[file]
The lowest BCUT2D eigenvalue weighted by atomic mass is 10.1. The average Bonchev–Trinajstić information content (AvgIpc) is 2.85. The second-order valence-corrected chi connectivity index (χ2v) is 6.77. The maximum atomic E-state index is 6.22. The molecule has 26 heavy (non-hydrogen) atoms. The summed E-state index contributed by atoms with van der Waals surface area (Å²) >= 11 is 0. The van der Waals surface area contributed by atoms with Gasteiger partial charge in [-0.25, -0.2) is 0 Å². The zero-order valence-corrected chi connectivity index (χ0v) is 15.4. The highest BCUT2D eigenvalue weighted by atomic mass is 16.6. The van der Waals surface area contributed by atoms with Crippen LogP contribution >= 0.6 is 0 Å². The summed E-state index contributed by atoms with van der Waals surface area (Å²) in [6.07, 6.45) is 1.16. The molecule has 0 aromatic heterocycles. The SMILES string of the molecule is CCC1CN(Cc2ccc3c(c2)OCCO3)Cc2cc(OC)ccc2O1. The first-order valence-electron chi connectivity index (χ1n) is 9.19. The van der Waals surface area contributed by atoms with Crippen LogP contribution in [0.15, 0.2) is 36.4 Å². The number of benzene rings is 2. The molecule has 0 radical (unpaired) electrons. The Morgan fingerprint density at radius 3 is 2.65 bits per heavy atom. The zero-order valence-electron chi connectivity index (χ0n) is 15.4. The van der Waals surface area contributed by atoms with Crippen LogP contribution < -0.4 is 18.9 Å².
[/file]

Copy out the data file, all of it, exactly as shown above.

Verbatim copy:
The lowest BCUT2D eigenvalue weighted by atomic mass is 10.1. The average Bonchev–Trinajstić information content (AvgIpc) is 2.85. The second-order valence-corrected chi connectivity index (χ2v) is 6.77. The maximum atomic E-state index is 6.22. The molecule has 26 heavy (non-hydrogen) atoms. The summed E-state index contributed by atoms with van der Waals surface area (Å²) >= 11 is 0. The van der Waals surface area contributed by atoms with Gasteiger partial charge in [-0.25, -0.2) is 0 Å². The zero-order valence-corrected chi connectivity index (χ0v) is 15.4. The highest BCUT2D eigenvalue weighted by atomic mass is 16.6. The van der Waals surface area contributed by atoms with Crippen LogP contribution >= 0.6 is 0 Å². The summed E-state index contributed by atoms with van der Waals surface area (Å²) in [6.07, 6.45) is 1.16. The molecule has 0 aromatic heterocycles. The SMILES string of the molecule is CCC1CN(Cc2ccc3c(c2)OCCO3)Cc2cc(OC)ccc2O1. The first-order valence-electron chi connectivity index (χ1n) is 9.19. The van der Waals surface area contributed by atoms with Crippen LogP contribution in [0.15, 0.2) is 36.4 Å². The number of benzene rings is 2. The molecule has 0 radical (unpaired) electrons. The Morgan fingerprint density at radius 3 is 2.65 bits per heavy atom. The zero-order valence-electron chi connectivity index (χ0n) is 15.4. The van der Waals surface area contributed by atoms with Crippen LogP contribution < -0.4 is 18.9 Å².